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The most common causes of death among people with mental illness are heart disease, cancer, and lung disease, which can all be caused by smoking.

Source: Tobacco Use Among Adults with Mental Illness and Substance Use Disorders (Secondary Source CDC Report)
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Big Tobacco's products kill 1,300 smokers every day.

Source: "The Health Consequences of Smoking—50 Years of Progress. A Report of the Surgeon General." U.S. Department of Health and Human Services, Centers for Disease Control and Prevention, National Center for Chronic Disease Prevention and Health Promotion, Office on Smoking and Health. Smoking-Attributable Morbidity, Mortality, and Economic Costs, 2014. Report.
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Radioactive Polonium-210 is found in cigarette smoke. Polonium-210 contributes to cancer.

Source: "Smoking and Tobacco Control." U.S. Department of Health and Human Services, Public Health Service, National Institutes of Health, National Cancer Institute. Risks Associated with Smoking Cigarettes with Low Machine-Measured Yields of Tar and Nicotine. 19 Nov. 2001: 180.
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There are 11 known human carcinogens in cigarette smoke.

Source: "Smoking and Tobacco Control." U.S. Department of Health and Human Services, Public Health Service, National Institutes of Health, National Cancer Institute. Risks Associated with Smoking Cigarettes with Low Machine-Measured Yields of Tar and Nicotine. Oct. 2001.
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Even brief contact with secondhand smoke can cause harm.

Source: U.S. Department of Health and Human Services. A Report of the Surgeon General: How Tobacco Smoke Causes Disease: What It Means to You. U.S. Department of Health and Human Services, Centers for Disease Control and Prevention, National Center for Chronic Disease Prevention and Health Promotion, Office on Smoking and Health, 2010.
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4.5 trillion cigarette butts are littered worldwide each year. Yuck!

Source: Slaughter, E., R. M. Gersberg, K. Watanabe, J. Rudolph, C. Stransky, and T. E. Novotny. "Toxicity of Cigarette Butts, and Their Chemical Components, to Marine and Freshwater Fish." Tobacco Control 20.Supplement 1 (2011): I25-29.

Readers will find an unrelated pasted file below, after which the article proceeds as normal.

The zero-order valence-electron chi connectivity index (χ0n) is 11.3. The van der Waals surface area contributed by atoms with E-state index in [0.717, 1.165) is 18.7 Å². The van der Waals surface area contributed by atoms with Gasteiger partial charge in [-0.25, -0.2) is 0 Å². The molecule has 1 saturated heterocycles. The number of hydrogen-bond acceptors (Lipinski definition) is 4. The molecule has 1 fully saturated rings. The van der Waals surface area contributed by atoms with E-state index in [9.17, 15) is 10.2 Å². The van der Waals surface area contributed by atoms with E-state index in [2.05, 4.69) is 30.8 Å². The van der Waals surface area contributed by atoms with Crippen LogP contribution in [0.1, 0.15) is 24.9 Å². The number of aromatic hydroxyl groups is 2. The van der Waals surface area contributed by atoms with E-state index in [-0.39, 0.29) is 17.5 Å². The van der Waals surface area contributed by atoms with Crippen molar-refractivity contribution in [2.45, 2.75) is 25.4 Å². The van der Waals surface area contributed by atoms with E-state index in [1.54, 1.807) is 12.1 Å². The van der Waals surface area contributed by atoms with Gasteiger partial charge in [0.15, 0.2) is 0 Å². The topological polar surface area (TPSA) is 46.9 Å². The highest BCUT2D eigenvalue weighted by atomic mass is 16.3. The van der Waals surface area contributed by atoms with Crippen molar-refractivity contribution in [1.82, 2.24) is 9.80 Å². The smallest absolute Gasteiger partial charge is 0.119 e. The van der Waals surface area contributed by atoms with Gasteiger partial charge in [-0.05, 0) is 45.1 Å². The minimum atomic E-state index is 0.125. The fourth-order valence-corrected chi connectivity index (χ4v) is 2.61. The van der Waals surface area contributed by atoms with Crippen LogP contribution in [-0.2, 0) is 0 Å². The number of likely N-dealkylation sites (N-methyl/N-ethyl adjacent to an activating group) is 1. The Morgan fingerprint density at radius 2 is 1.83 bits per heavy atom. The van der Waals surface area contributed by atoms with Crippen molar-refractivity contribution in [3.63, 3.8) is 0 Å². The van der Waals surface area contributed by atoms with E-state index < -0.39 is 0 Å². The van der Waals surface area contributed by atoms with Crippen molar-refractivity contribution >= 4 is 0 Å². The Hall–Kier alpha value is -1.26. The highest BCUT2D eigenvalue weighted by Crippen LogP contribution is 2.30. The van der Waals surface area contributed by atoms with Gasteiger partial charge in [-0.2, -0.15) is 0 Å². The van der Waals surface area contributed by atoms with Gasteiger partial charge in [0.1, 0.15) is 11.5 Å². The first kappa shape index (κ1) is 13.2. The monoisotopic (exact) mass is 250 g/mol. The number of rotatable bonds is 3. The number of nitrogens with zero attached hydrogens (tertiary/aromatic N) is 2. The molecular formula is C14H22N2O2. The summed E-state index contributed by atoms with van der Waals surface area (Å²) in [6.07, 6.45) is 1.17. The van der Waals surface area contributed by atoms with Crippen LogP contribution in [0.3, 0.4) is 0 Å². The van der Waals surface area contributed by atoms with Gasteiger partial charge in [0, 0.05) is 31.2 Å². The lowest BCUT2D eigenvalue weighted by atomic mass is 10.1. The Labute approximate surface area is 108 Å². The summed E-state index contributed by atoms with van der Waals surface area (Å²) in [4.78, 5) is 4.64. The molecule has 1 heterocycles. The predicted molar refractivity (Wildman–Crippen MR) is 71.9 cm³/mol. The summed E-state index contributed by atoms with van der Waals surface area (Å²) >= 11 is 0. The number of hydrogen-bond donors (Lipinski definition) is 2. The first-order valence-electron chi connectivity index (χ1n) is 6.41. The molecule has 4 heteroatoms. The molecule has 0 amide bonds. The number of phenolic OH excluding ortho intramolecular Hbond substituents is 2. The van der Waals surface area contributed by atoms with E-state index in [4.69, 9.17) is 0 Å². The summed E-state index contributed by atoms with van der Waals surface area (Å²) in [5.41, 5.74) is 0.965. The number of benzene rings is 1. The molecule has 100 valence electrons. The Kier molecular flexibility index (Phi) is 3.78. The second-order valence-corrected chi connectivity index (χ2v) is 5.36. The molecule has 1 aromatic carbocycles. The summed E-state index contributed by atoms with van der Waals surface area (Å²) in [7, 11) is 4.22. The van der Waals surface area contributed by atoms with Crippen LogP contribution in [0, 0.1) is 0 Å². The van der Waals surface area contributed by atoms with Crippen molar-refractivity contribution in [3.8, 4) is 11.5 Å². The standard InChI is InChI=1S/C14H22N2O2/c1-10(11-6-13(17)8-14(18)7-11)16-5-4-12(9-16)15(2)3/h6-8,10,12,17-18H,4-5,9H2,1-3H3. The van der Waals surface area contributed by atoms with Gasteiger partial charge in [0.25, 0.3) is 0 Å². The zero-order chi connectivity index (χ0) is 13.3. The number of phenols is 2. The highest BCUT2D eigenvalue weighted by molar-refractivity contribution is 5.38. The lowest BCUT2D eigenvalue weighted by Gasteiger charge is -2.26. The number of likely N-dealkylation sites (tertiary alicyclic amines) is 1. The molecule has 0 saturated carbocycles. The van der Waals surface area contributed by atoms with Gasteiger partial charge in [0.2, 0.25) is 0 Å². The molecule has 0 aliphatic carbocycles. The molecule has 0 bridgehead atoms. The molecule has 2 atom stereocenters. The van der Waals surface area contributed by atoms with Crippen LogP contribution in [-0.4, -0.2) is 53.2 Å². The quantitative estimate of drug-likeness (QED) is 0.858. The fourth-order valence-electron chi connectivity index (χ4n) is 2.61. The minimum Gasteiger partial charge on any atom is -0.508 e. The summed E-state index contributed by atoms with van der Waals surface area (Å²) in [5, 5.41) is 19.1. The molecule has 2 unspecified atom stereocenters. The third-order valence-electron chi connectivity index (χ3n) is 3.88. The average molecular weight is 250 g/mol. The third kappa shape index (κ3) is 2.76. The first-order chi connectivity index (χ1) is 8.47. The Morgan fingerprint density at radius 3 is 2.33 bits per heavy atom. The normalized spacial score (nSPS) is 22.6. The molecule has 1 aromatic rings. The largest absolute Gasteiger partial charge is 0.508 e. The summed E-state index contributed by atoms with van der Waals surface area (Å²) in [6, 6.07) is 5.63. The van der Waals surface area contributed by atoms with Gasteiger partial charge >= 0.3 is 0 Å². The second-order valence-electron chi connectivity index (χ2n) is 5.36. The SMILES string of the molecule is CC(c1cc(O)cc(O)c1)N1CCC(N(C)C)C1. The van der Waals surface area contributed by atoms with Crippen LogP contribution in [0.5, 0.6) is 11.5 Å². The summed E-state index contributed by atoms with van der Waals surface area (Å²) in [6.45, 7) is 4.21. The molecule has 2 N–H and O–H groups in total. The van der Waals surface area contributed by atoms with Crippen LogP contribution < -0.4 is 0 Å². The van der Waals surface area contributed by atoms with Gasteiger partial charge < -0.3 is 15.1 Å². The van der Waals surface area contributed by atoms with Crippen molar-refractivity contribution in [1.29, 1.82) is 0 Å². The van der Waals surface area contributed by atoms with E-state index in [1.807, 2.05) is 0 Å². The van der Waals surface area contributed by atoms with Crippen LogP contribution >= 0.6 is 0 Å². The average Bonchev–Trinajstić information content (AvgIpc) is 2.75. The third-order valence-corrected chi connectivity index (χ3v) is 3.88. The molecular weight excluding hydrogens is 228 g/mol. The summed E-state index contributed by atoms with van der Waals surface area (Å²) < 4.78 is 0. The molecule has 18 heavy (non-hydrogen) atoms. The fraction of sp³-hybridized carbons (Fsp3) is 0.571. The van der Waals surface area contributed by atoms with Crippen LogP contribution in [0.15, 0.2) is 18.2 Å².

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Big Tobacco's products kill 112 people from secondhand smoke every day.

Source: "The Health Consequences of Smoking—50 Years of Progress. A Report of the Surgeon General." U.S. Department of Health and Human Services, Centers for Disease Control and Prevention, National Center for Chronic Disease Prevention and Health Promotion, Office on Smoking and Health. Smoking-Attributable Morbidity, Mortality, and Economic Costs, 2014. Report.
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Cigarette companies spend almost ALL their marketing budget on discounting cigarettes. 

Source: "Federal Trade Commission Cigarette Report of 2014." Federal Trade Commission, 2016.
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Hydrogen cyanide has been used in prison executions. It's also found in cigarette smoke.

Source: "Smoking and Tobacco Control." U.S. Department of Health and Human Services, Public Health Service, National Institutes of Health, National Cancer Institute. Risks Associated with Smoking Cigarettes with Low Machine-Measured Yields of Tar and Nicotine, 19 Nov. 2001. 56, 176, 251.
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Carbon monoxide is in tobacco smoke. Carbon monoxide is a toxic gas which can cause death.

Source: "Smoking and Tobacco Control." U.S. Department of Health and Human Services, Public Health Service, National Institutes of Health, National Cancer Institute. Risks Associated with Smoking Cigarettes with Low Machine-Measured Yields of Tar and Nicotine. 19 Nov. 2001: 185.
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There were 100 million deaths worldwide from tobacco use in the 20th century.

Source: "Smoking’s Death Toll." The Tobacco Atlas. 2015. Web.
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